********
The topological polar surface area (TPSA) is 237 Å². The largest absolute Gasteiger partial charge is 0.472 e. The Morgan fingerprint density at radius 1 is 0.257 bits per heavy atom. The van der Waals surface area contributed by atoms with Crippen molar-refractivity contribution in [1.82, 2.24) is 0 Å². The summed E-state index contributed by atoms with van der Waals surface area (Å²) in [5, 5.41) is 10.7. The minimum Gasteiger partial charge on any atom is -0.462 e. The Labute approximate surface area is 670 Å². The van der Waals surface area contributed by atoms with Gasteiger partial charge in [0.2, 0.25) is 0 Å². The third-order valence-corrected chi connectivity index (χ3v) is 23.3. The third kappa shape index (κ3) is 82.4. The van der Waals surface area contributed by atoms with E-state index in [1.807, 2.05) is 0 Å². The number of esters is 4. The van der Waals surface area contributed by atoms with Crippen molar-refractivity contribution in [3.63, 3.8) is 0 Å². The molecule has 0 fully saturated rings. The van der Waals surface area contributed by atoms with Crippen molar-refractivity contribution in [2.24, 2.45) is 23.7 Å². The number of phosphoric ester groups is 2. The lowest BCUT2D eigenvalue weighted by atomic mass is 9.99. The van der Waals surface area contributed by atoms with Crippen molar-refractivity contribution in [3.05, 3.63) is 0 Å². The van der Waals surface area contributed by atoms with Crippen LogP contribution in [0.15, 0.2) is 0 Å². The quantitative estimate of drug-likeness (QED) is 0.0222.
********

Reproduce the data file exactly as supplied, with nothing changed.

The topological polar surface area (TPSA) is 237 Å². The largest absolute Gasteiger partial charge is 0.472 e. The Morgan fingerprint density at radius 1 is 0.257 bits per heavy atom. The van der Waals surface area contributed by atoms with Crippen molar-refractivity contribution in [1.82, 2.24) is 0 Å². The summed E-state index contributed by atoms with van der Waals surface area (Å²) in [5, 5.41) is 10.7. The minimum Gasteiger partial charge on any atom is -0.462 e. The Labute approximate surface area is 670 Å². The van der Waals surface area contributed by atoms with Gasteiger partial charge in [0.2, 0.25) is 0 Å². The third-order valence-corrected chi connectivity index (χ3v) is 23.3. The third kappa shape index (κ3) is 82.4. The van der Waals surface area contributed by atoms with E-state index in [1.807, 2.05) is 0 Å². The number of esters is 4. The van der Waals surface area contributed by atoms with Crippen molar-refractivity contribution in [3.63, 3.8) is 0 Å². The molecule has 0 fully saturated rings. The van der Waals surface area contributed by atoms with Crippen molar-refractivity contribution in [2.24, 2.45) is 23.7 Å². The number of phosphoric ester groups is 2. The lowest BCUT2D eigenvalue weighted by atomic mass is 9.99. The van der Waals surface area contributed by atoms with Crippen molar-refractivity contribution in [3.05, 3.63) is 0 Å². The van der Waals surface area contributed by atoms with Crippen LogP contribution in [0.15, 0.2) is 0 Å². The quantitative estimate of drug-likeness (QED) is 0.0222.